By Agnes Lovasz and Ott Ummelas
Russia’s credit rating was cut to the lowest investment grade by Fitch Ratings after plummeting oil prices and the conflict over Ukraine triggered the worst currency crisis since the country’s 1998 default.
Fitch, which last downgraded Russia in 2009, cut the sovereign one step to BBB-, according to a statement issued Friday in New York. The grade, on par with India and Turkey, has a negative outlook.
“The economic outlook has deteriorated significantly since mid-2014 following sharp falls in the oil price and the ruble, coupled with a steep rise in interest rates,” Fitch said in the statement. “Plunging oil prices have exposed the close link between growth and oil.”
The world’s biggest energy exporter is on the brink of a recession after crude fell more than 50 percent since June and the U.S. and its allies imposed sanctions following President Vladimir Putin’s annexation of Crimea from Ukraine in March. The penalties have locked Russian corporate borrowers out of international debt markets and curbed investor appetite for the ruble, stocks and bonds.
The downgrade by Fitch puts it in line with the nation’s assessment by Standard & Poor’s, which cut Russia to BBB- in April. Authorities have responded to the currency crisis with emergency moves that included the biggest interest-rate increase since 1998, a 1 trillion-ruble ($17 billion) bank recapitalization plan and measures to force exporters to convert more of their foreign revenue into rubles.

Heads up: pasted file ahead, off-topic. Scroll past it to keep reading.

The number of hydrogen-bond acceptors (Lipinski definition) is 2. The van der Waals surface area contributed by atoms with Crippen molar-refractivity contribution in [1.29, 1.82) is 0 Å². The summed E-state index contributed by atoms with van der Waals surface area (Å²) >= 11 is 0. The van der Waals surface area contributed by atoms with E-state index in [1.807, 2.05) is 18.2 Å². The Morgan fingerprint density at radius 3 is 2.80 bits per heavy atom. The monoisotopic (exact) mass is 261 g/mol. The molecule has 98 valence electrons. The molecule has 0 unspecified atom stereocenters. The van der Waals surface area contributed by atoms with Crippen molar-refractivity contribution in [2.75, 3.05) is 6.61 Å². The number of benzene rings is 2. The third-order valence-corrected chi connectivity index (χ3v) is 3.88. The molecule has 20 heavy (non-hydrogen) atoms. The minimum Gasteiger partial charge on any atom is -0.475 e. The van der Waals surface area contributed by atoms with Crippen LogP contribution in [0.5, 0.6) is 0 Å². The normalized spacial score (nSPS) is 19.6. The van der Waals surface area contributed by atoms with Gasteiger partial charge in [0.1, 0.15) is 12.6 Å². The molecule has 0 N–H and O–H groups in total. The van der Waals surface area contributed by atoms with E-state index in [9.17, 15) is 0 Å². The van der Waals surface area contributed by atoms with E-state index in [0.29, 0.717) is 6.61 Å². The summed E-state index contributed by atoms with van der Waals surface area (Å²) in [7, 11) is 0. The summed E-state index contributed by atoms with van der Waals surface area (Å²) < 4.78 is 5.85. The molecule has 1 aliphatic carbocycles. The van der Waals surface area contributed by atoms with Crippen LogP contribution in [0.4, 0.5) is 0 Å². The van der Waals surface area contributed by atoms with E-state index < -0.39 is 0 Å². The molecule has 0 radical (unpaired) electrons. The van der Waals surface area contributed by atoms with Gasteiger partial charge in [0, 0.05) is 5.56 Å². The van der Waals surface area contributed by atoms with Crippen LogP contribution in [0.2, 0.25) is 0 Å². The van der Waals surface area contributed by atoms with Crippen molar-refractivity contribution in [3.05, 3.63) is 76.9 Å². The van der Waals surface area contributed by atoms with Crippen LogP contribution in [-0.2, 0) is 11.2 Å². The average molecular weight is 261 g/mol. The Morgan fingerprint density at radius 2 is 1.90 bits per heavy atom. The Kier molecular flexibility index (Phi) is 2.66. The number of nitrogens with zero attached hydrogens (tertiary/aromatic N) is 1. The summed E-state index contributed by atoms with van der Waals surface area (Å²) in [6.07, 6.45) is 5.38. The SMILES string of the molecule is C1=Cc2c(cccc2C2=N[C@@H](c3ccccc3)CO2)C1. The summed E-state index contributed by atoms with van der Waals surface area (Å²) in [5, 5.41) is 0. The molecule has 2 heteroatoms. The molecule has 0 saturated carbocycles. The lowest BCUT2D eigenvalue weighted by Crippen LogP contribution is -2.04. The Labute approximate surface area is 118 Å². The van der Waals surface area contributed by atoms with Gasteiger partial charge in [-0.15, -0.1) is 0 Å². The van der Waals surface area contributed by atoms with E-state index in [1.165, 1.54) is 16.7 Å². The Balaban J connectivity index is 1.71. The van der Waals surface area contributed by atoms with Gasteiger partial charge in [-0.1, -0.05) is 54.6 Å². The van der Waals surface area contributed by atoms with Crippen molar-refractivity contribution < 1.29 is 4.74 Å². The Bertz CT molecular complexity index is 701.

“This decision is showing Russia is now caught in a vicious cycle in which the plunge in oil prices, the much harsher sanctions regime, the uncertainty about the entire policy regime and the depth of the recession are all feeding on each other,” Nicholas Spiro, managing director at Spiro Sovereign Strategy, said in a telephone interview from London. “It will be very difficult to escape being junked.”
The Bank of Russia has raised its key rate six times since March and spent $88 billion in interventions last year to support the ruble, the world’s second-worst performing currency in 2014 after Ukraine’s hryvnia.
Net capital outflow will probably amount to $134 billion in 2014, more than double the total from a year before, the central bank estimated. The economy may contract as much as 4.7 percent in 2015, the most since 2009, if oil averages $60 a barrel in its “stress scenario,” according to the central bank.
“A one-notch cut is unlikely to have serious implications as markets already price Russia as a below-investment-grade credit,” Vladas Zaborovskis, who helps manage assets including Russian debt at SEB’s Eastern European Bond Fund, said by e-mail from Tallinn before the announcement. “Changes in the oil price, geopolitical developments and the response by Russian authorities to the situation in the currency market and the banking system will drive Russia spreads.”
S&P warned last month there’s at least a 50 percent chance that Russia may lose its investment grade for the first time in a decade as it put the country on negative credit watch. The rating company said it expects to conclude its review by mid-January.
“What will be a really big deal is when Russia gets cut to junk,” Win Thin, the global head of emerging-market strategy at Brown Brothers Harriman & Co. in New York, said Friday. “I expect S&P to cut Russia to junk within the next three months.”
Investors often disregard ratings companies’ credit grade and outlook changes. Finland’s 10-year yield declined to 1.41 percent at an auction on Oct. 21 from 2.29 percent in the previous auction in January 2013 even as S&P stripped the northernmost euro member of its top AAA-rating on Oct. 10.